Maybe there's no way to download the Manual?
Maybe I'm too stupid?

Can't get it done.

Would really like to have this.....
It can be a challenge to download that manual. You have to follow the instructions exactly. Be especially careful of the upper/lower case (they are all case sensitive) and the difference between the number zero "0" and the letter oh "O". if you have everything exactly right, it will download.

It is a HUGE manual, over 8000 pages! You can see why manufactures don't print paper manuals anymore.
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Old 02-13-2021, 03:19 AM #10
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While I am no body expert. I've definitely tweaked some door strikers before, and usually get the desired results. It's not a difficult thing to do.
You'll need to crack the two torx bolts loose. Not so much that you can move the striker by hand, just a couple turns or so on each bolt.
Then I usually use a dead blow mallet to knock the striker the direction I need it to go, you could also use a regular hammer and a block of wood. Don't be afraid to give it a good whack, but at the same time, don't go pounding it with a sledge.
In your case, if your door seems too tight to close, you'll want to bring the striker towards the outside of the vehicle. Try the door after you've moved it a bit, then just keep going more or back the other way until it feels right.
The last thing you want to do before you tighten it back up, is to check that the striker is level with the latch. Grab your door, and close it while holding the handle out so the latch can't engage, and just rock the door back and forth right near the closed position to make sure that the striker hasn't become out of line with the levelness of the latch. If that needs tweaking, just do as you did before to make adjustments, and just knock the striker up or down as required. I wouldn't mess with the hinges at all, or you could be opening a whole can of worms there.
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Old 02-13-2021, 10:04 AM #11
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Short answer yes. Im obsessed with the doors closing cleanly and have adjusted the strikers on all of my last 4 Toyotas. The Tacomas were the worst of the bunch. Word of advice, use a 8 in or so 2x4 to rest on the striker plate, loosen the torx about 1-1.5 turns, one or two decent smacks in the direction you want to go (usually down to close smoother, or in if door sticks out a little). In my early trials the mallet slid off the striker and hit the inside jam denting it(someone has a 16 Tacoma with small dent). The wood block gives more surface area to connect, just dont rest it on the paint, even then, nothing a little buffing wont take out. In the chance you drive the striker inside too much, put a thick screwdriver in the middle of the catch vertical and pull, the inside metal securing the bolts will give. There is a lot more forgiveness here than most think.
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Old 02-13-2021, 10:10 AM #12
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Also, do it little by little. Hit the striker in the intended direction, then tighten down the torx enough so you can close the door, if good, tighten down to spec, or adjust if needed. The only thing I havent been able to avoid is a little scuffing under the plate, its not bad and not visible. If worried about rust, just hit with touch up paint. Its super easy, you can do this, and better than the dealer, or body shop, at least thats what Ive learned in my situation. I can also guarantee you this, once you finish the one door, you will do the rest. No more slamming, just a nice light flip and thunk, solid clean close.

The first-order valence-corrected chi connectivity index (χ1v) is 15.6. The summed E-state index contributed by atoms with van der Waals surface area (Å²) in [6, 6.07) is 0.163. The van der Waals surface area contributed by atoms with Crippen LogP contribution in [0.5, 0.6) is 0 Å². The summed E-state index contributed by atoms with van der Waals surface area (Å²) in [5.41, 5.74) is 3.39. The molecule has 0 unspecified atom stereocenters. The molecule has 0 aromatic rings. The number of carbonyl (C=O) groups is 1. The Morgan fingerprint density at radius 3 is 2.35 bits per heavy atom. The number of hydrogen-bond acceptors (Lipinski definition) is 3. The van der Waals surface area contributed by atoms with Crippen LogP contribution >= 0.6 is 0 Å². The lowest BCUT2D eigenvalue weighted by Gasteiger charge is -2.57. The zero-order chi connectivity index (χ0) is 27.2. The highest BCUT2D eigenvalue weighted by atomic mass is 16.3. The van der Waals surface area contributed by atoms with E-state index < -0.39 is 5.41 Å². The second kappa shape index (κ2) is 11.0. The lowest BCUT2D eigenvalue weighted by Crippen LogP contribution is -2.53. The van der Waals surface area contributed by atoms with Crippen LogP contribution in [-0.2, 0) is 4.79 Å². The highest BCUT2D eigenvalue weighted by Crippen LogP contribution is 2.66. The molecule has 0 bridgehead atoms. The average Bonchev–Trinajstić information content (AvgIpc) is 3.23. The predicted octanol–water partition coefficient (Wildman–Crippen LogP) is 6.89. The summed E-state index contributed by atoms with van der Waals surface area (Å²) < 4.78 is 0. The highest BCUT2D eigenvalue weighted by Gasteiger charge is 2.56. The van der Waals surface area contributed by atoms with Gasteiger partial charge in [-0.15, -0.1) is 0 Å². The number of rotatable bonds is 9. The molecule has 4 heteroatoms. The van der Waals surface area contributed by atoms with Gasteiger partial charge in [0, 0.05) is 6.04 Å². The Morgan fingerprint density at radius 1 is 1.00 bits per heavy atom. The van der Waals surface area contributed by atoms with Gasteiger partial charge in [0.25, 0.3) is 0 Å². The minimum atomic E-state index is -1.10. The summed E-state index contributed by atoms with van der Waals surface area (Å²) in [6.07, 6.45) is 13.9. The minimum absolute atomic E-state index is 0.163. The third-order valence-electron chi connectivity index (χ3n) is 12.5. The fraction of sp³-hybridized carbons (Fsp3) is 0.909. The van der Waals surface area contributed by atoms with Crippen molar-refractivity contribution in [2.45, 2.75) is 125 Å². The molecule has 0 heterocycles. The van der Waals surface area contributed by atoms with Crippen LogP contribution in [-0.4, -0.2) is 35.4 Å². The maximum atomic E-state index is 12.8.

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Old 02-13-2021, 12:21 PM #13
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Just want to thank everyone for their input. Everything said make perfect sense.

Then there's this:
4RunninDrew warns against messing with hinges, cause it'll open a can of worms.
Then indevo fine tunes his instruction, then says, after I fix this problem, he guarantees I'll find 3 more problems. Isn't that another worm can? LOL
Speaking of that, I've had the hatch not close a few times too. So there's a 4th problem I'll create from fixing one.

BTW, another member sent me the manual via Dropbox. All set there too

Now all I gotta do is wait for temps to move off Zero.
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Old 02-13-2021, 01:00 PM #14
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Do NOT spray anything into the actuator mechanism. There is a cheap $.50 radio control car motor in there that will respond negatively to anything being put in there and then crap out and then youll be digging around in the door panel to replace either the motor or the actuator at great cost of time and effort.
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Old 02-13-2021, 10:26 PM #15
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Quote:
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Do NOT spray anything into the actuator mechanism. There is a cheap $.50 radio control car motor in there that will respond negatively to anything being put in there and then crap out and then youll be digging around in the door panel to replace either the motor or the actuator at great cost of time and effort.
Sounds like the voice of experience.

I have no plan to have any aerosols nearby for this adjustment.

Torx Bit, Ratchet, Soft Face Hammer, and patience is all.
All those things are off the shelf items.
Somewhere in my garage.